In his 11th novel, Tim Powers takes his unique brand of speculative fiction into uncharted territory, instilling the old-fashioned espionage novel with a healthy dose of the supernatural.
As a young double agent infiltrating the Soviet spy network in Nazi-occupied Paris, Andrew Hale finds himself caught up in a secret, even more ruthless war. Two decades later, a coded message draws Professor Andrew Hale back into Her Majesty’s Secret Service. Elements from his past are gathering in Beirut, including ex-British counterespionage chief and Soviet mole Kim Philby, and a beautiful former Spanish Civil War soldier-turned-intelligence operative, Elena Teresa Ceniza-Bendiga. Soon Hale will be forced to confront again the nightmare that has haunted his adult life: a lethal unfinished operation code-named Declare. From the corridors of Whitehall to the Arabian Desert, from postwar Berlin to the streets of Cold War Moscow, Hale’s desperate quest draws him into international politics and gritty espionage tradecraft—and inexorably drives Hale, Ceniza-Bendiga, and Philby to a deadly confrontation on the high glaciers of Mount Ararat, in the very shadow of the fabulous and perilous biblical Ark. < /p>
Tim Powers is the author of over a dozen novels, including The Anubis Gates, Last Call, and Three Days to Never. He has received the Philip K. Dick, World Fantasy, and Locus awards. He lives in San Bernardino, California.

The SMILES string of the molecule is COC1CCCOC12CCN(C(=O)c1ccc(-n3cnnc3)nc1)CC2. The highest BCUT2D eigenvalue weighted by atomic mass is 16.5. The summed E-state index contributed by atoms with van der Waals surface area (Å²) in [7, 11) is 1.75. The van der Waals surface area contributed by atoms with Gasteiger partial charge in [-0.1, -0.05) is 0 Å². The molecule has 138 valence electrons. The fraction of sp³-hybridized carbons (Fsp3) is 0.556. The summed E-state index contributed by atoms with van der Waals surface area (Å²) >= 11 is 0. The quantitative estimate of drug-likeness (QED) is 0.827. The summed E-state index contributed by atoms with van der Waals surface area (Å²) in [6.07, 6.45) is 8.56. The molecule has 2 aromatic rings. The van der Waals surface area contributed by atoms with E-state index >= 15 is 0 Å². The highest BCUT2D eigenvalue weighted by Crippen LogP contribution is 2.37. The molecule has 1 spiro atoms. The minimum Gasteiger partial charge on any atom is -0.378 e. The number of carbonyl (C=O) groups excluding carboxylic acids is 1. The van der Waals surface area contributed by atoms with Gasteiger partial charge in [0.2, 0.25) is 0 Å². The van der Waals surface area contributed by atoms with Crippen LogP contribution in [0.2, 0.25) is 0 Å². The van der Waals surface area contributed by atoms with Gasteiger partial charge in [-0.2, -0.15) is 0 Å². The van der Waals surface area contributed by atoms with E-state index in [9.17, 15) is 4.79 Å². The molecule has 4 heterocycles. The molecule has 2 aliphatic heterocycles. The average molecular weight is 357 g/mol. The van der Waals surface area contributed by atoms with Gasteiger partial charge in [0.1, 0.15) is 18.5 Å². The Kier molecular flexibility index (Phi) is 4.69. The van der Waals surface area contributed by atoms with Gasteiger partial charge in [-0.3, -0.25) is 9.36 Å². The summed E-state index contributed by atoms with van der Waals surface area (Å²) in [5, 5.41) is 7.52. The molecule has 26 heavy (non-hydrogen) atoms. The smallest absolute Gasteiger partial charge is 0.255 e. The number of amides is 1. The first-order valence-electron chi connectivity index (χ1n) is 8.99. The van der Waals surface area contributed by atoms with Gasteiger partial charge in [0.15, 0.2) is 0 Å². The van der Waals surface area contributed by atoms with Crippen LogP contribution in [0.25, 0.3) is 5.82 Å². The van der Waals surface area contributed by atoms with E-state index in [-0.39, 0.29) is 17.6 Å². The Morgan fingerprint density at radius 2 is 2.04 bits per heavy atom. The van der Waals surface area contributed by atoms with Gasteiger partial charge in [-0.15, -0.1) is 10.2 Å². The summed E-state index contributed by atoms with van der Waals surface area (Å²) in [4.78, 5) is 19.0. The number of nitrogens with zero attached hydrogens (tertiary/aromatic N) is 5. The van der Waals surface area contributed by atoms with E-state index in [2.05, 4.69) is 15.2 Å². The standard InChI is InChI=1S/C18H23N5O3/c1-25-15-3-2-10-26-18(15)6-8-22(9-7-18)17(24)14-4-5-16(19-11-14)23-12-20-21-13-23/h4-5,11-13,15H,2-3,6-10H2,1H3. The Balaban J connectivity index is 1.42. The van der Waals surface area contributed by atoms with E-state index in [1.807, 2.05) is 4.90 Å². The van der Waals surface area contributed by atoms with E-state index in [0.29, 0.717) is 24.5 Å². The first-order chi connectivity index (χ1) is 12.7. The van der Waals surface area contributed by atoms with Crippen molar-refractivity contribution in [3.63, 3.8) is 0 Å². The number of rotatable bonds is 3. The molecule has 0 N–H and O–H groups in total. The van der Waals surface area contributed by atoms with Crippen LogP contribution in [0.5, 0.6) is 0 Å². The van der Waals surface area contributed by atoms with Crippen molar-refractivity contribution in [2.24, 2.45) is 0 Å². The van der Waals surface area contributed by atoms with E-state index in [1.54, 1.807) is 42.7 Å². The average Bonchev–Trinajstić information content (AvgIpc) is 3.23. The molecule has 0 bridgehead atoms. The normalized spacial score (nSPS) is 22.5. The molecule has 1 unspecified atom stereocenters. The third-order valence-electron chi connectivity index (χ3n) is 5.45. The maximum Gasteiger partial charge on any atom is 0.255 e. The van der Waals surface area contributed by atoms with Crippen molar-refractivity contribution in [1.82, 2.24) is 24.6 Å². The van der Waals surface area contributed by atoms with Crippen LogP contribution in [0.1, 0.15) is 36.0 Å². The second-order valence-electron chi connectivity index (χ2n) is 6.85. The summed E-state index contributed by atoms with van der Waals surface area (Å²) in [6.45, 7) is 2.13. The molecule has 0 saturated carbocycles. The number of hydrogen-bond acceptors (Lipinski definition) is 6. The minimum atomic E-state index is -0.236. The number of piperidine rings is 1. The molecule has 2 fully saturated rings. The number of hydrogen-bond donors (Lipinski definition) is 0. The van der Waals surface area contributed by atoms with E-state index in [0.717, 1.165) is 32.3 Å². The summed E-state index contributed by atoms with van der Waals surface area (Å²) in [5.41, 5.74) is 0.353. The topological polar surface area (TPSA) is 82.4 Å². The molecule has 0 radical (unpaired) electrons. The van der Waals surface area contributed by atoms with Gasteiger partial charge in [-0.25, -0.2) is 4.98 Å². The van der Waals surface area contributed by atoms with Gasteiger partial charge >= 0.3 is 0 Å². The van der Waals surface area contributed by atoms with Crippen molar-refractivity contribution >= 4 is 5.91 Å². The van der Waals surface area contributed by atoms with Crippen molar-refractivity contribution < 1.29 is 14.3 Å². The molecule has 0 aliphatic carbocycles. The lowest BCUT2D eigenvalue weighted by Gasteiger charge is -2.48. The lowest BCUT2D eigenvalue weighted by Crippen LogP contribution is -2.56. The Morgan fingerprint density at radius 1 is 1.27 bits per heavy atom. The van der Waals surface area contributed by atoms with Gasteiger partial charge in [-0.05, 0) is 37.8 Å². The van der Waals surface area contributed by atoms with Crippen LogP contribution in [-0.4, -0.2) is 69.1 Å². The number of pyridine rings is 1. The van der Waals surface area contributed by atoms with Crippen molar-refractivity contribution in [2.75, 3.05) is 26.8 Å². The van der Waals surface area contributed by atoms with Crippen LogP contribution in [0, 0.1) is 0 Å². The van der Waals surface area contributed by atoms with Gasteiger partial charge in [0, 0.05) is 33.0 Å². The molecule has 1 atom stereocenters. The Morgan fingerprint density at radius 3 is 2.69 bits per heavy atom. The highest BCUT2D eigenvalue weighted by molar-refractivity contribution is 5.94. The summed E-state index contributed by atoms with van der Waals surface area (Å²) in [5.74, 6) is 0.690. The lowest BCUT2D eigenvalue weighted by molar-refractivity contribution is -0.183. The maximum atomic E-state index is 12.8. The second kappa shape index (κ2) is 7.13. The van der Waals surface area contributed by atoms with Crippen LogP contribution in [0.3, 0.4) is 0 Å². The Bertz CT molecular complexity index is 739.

©2001 Tim Powers (P)2013 Audible Ltd
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"Hard to get into but worth the effort"
I am a great fan of Tim Powers work. But boy this was hard to get into. The constant time shifts, the supernatural inferences and the slow pace made book 1 very hard going. But slowly over time the various strands came together in a satisfying cohesive whole.
I cannot fault the vocal performance which was constantly superb. But do not expect a quick and easy ride..
"Le Carre does Lovecraft"
A fascinating and entertaining "secret history" of cold war intrigue and other worldly horror. Just my cup of tea. Some Americanisms were slightly jarring (sidewalk throughout where a British narrative as this affects to be would use pavement) but not enough to detract from the overall experience.
The story is stunning - really absorbing and intelligent spy story with a profound occult twist. There's lots of others in this kind of genre now, but Declare is, for me, absolutely original and best. Vivid characterisation, terrifying scenes, and twists galore in the plot. Very well read indeed in a way that maintains the very real tension throughout.
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